Forces of Valor 80091 US M3A2 Bradley Cavalry Fighting Vehicle - "Black 43", Unidentified Unit, Operation Iraqi Freedom, 2003 (1:32 Scale)
"We will carry out a campaign characterized by shock, by surprise, by flexibility ... and by the application of overwhelming force."
- CENTCOM commander General Tommy Franks commenting on the conduct of Operation: Iraqi Freedom, March 21st, 2003
The M3 Bradley Cavalry Fighting Vehicle (CFV) is an American tracked armored reconnaissance vehicle manufactured by BAE Systems Land and Armaments (formerly United Defense) based on the Bradley Fighting Vehicle family. The M3 CFV is used by heavy armored cavalry units in the U.S. Army.
The M3 Bradley CFV is very similar to the M2 Bradley IFV (Infantry Fighting Vehicle) and is fielded with the same two-man 25mm Bushmaster Cannon turret with a coaxial 7.62mm machine gun. It only varies from the M2 in a few subtle ways and by role. The M3 is classified as an armored reconnaissance and scout vehicle and does away with the firing ports found in the M2 series. The M3 also carries more TOW missiles as well as more ammunition for its 25mm and 7.62mm guns.
The Bradley family as a whole was originally intended to support the M113 Armored Personnel Carrier (APC), but ended up replacing it altogether. Today, the Bradley is fielded in conjunction with the M1 Abrams series of main battle tanks and often accompanies infantry squads into combat. In the 1991 Persian Gulf War, Bradleys and their 25mm cannon / TOW anti-tank missile combination destroyed more enemy tanks than the M1 Abrams. Only three Bradleys were lost to enemy fire, however, at least 17 were lost to friendly fire. Improvements to the Bradley family have included enhanced identification features, as well as anti-tank missile countermeasures (for first generation wire-guided missiles only) and improved armor protection in the form of ERA.
Pictured here is a 1:32 scale replica of a US M3A2 Bradley cavalry fighting vehicle used during Operation Iraqi Freedom.
Length: 8 inches
Width: 4 inches
Height: 3.75 inches
Release Date: December 2014
Historical Account: "Operation Iraqi Freedom" - The 2003 operation in Iraq, termed "Operation Iraqi Freedom" by the US administration, began on March 20th. It was originally coined "Operation Iraqi Liberation". The United States and the United Kingdom supplied 98% of the invading forces. They co-operated with Kurdish forces in the north which numbered upwards of 50,000. Other nations also participated in part of a coalition force to help with the operation by providing equipment, services and security as well as Special Forces. The 2003 Iraq invasion marked the beginning of what is commonly referred to as the Iraq War. Prior to the invasion, the United States' official position was that Iraq illegally possessed weapons of mass destruction in violation of UN Security Council Resolution 1441 and had to be disarmed by force. President George W. Bush stated Saddam's weapons of mass destruction needed to be disarmed, and the Iraqi people were to have control of their own country restored to them. UN inspection teams were searching Iraq for these alleged weapons for nearly four months prior to the invasion and were willing to continue, but were forced out by the onset of war in spite of their requests for more time.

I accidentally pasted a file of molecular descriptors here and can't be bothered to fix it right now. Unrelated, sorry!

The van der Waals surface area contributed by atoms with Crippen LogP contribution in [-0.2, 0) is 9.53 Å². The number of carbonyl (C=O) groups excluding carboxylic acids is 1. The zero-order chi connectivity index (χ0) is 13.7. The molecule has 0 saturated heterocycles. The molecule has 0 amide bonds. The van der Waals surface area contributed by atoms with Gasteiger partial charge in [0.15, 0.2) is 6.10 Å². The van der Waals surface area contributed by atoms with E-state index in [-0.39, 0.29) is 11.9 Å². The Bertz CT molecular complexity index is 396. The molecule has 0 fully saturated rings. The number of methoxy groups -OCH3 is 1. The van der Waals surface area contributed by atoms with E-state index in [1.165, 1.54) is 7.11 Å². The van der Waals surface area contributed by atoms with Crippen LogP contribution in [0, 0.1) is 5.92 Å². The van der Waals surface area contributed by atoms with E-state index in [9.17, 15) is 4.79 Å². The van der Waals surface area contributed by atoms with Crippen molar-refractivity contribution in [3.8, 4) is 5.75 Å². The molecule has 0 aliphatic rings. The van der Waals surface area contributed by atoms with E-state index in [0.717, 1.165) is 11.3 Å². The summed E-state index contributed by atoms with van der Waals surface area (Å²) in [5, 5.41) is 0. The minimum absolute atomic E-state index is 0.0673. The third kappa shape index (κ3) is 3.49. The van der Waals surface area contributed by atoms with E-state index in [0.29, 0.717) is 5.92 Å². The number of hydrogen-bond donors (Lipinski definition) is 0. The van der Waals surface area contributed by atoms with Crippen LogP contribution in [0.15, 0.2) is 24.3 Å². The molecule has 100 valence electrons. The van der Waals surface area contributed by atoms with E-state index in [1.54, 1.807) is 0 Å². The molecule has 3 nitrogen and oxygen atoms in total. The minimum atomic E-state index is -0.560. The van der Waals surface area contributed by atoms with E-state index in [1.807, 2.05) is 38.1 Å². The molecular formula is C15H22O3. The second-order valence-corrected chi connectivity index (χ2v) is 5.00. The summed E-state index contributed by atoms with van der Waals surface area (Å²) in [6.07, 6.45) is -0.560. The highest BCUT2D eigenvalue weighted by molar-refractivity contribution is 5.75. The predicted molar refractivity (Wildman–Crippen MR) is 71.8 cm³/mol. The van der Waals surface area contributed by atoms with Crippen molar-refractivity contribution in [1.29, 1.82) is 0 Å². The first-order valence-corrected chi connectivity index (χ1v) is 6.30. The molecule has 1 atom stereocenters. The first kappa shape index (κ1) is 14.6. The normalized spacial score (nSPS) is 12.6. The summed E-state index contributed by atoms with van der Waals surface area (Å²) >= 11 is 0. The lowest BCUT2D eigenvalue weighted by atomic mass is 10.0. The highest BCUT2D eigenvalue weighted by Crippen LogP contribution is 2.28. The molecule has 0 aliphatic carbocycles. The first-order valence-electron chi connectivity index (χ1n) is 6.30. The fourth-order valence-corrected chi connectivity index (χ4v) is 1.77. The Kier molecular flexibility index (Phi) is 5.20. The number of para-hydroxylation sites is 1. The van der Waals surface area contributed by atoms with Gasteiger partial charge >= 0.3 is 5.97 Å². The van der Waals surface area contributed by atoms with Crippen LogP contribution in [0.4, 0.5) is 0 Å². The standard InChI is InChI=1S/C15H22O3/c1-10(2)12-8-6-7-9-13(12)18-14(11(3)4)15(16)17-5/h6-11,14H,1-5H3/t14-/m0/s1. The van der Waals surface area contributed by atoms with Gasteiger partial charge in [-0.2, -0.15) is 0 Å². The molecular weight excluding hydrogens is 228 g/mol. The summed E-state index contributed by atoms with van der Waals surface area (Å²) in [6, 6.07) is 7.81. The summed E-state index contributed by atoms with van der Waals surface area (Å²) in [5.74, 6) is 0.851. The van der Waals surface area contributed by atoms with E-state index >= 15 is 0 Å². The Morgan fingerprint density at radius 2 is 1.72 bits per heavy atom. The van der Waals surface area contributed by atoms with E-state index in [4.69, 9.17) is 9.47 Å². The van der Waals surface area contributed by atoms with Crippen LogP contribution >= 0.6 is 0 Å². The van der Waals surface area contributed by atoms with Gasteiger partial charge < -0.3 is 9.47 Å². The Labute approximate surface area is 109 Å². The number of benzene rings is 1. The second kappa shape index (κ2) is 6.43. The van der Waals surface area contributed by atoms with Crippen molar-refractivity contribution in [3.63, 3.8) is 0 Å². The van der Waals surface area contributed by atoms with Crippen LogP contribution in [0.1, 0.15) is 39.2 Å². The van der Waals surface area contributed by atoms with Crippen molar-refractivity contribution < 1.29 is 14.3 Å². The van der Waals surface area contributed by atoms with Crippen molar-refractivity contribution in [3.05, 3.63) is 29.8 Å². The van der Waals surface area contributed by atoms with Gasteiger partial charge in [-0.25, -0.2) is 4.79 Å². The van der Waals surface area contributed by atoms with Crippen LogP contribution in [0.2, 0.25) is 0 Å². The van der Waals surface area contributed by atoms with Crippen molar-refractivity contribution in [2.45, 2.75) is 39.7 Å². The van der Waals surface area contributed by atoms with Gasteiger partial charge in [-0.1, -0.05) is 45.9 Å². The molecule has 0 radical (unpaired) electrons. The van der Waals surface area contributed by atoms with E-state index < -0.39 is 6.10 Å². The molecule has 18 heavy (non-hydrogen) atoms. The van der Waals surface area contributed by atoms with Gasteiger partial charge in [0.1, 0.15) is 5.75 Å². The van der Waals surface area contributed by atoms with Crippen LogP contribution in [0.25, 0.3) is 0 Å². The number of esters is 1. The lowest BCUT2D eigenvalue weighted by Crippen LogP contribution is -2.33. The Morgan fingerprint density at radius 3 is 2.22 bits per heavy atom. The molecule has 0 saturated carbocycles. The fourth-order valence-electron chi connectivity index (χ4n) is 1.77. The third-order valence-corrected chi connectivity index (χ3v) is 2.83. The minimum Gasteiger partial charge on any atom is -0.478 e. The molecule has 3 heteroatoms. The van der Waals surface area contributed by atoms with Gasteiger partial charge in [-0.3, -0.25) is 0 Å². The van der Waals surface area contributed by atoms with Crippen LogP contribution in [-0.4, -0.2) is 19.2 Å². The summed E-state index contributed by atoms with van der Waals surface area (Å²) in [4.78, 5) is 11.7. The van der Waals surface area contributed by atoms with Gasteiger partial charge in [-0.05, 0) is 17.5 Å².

The Bush administration did not attempt to get a UN Security Council resolution authorising military force, as France, Russia, and later China all signalled that they would use their Security Council veto power against any resolution that would include an ultimatum allowing the use of force against Iraq. On March 20th, 2003, the invasion of Iraq began. This was seen by many as a violation of international law, breaking the UN Charter (see Legitimacy of the 2003 invasion of Iraq). The Iraqi military was defeated, and Baghdad fell on April 9th, 2003. On May 1st, 2003, President Bush declared the end of major combat operations, terminating the Baath Party's rule and removing Iraqi President Saddam Hussein from office. Coalition forces ultimately captured Saddam Hussein on December 13th, 2003.
Numerous guerrilla and terrorist groups are active in the area, including one newly-formed called al-Qaeda in Iraq. Legislative elections were held in January 2005.